Now then, whilst traveling through the highways of history, one is inclined to need to pull over at a rest stop once every hundred or so years. It is a very long journey, after all. Therefore, in our own journey through the highways of history, we, too, will make several rest stops. By "rest stops", I of course mean little side trips in history that, in the general scheme of things, don't tend to stick out too much, but have played their part anyway. But mostly we'll just be taking them because the author needs something to occupy her mind whilst trying to figure out what her next actual chapter will be about. So, on our first rest stop, we will take a generalized look at another "intelligent" group of thinkers.

Rest Stop Number One: The Village Idiot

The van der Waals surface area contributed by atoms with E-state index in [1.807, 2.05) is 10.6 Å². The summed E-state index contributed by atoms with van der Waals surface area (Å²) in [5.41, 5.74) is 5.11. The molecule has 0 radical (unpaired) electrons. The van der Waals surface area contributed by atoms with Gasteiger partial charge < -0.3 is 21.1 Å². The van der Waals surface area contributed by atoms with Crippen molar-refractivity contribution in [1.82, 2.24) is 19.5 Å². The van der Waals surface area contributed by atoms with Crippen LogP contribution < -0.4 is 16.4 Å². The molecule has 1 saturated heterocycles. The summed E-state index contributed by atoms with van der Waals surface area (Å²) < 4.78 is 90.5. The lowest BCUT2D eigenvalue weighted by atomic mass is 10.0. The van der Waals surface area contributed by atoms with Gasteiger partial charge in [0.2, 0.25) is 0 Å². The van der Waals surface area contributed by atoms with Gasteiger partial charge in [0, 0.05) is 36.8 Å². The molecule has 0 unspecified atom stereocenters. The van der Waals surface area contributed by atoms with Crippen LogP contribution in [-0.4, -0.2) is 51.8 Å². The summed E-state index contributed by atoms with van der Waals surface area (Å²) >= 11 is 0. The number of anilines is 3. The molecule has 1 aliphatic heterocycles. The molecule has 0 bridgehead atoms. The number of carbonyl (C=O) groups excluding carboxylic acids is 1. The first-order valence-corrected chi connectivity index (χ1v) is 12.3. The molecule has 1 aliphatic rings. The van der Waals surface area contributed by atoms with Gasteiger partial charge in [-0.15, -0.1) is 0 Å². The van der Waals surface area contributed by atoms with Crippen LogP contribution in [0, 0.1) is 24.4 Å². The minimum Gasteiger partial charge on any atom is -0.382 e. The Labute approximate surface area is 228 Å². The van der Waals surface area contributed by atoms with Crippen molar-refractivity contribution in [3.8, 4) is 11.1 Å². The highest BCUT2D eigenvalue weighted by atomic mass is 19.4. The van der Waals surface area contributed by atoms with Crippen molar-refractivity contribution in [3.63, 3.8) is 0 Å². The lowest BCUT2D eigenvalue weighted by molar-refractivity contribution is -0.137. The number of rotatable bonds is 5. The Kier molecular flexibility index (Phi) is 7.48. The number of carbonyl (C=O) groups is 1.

Now, you may be thinking to yourself, "Wait a minute! Village idiots were, well, idiotic! They didn't have any intelligent contribution to the thinkings of modern society!" and that well may be a legitimate line of thinking. But many of these so-called "village idiots" were really not completely wrong in their thinking. Many people, for example, thought that the world was flat at one time, before a clumsy fellow named Christopher Columbus, who didn't know his directions properly, accidentally discovered that the earth was indeed round. However, in the days before 1492, and Columbus' expedition, those who thought, quite correctly, that the earth was round, were not exactly in abundance. Therefore, the people who thought, quite incorrectly, that the world was flat, thought those smarter people to be idiots. Hence the term "village idiot" was concieved. Had you or I met these people in the streets back then, knowing what we now know, we might find them to be very intelligent people. One of them, a fellow by the name of Harold, actually had some idea of chemistry. There was often smoke seen streaming from the windows of his little hut, when he played with various kinds of liquids to make other kinds of liquids. Harold, however, was not as intelligent as his adventures in the world of chemistry liked to convey. One day, he decided to try drinking a concoction of a handful of lead scrapings from his dinner plate, water from the nearby river (which, by the way, was where the peasants often took dumps or baths, so you know how dirty that must have been), and tomato juice. The unfortunate scientist thought he'd found a cure for constipation, as his bowels seemed to be moving with more than a little ease (thanks to the river water). That is, until forty eight hours later, when the lead took its effect, and poor Harold fell down dead. So much for curing constipation. When it was found that tomato juice had been put into the drink, the tomato was thought to be poisonous. Actually it was this evidence, plus the fact that the red fruit is a member of the deadly nightshade family, which is poisonous, that falsely incriminated the tomato as a poisonous food. The peasants knew that it couldn't possibly be the lead, since that was what they ate off of. This might have explained the low life expectancy of your average peasant during the thirteenth century. Other village idiots had primitive grasps of quantum physics, or astronomy, but it was Harold who was really a good example of the village idiot among the people who weren't as smart, and simply didn't want to admit it. Some of you may think that Harold was stupid for having drunk this concoction. However, when you think about it, Harold didn't know that lead was poisonous, or that river water was bad for you. He was simply testing out an idea. As a matter of fact, humans have continued the practice of testing out things and seeing if they explode or help constipation to this day. We call them experiments.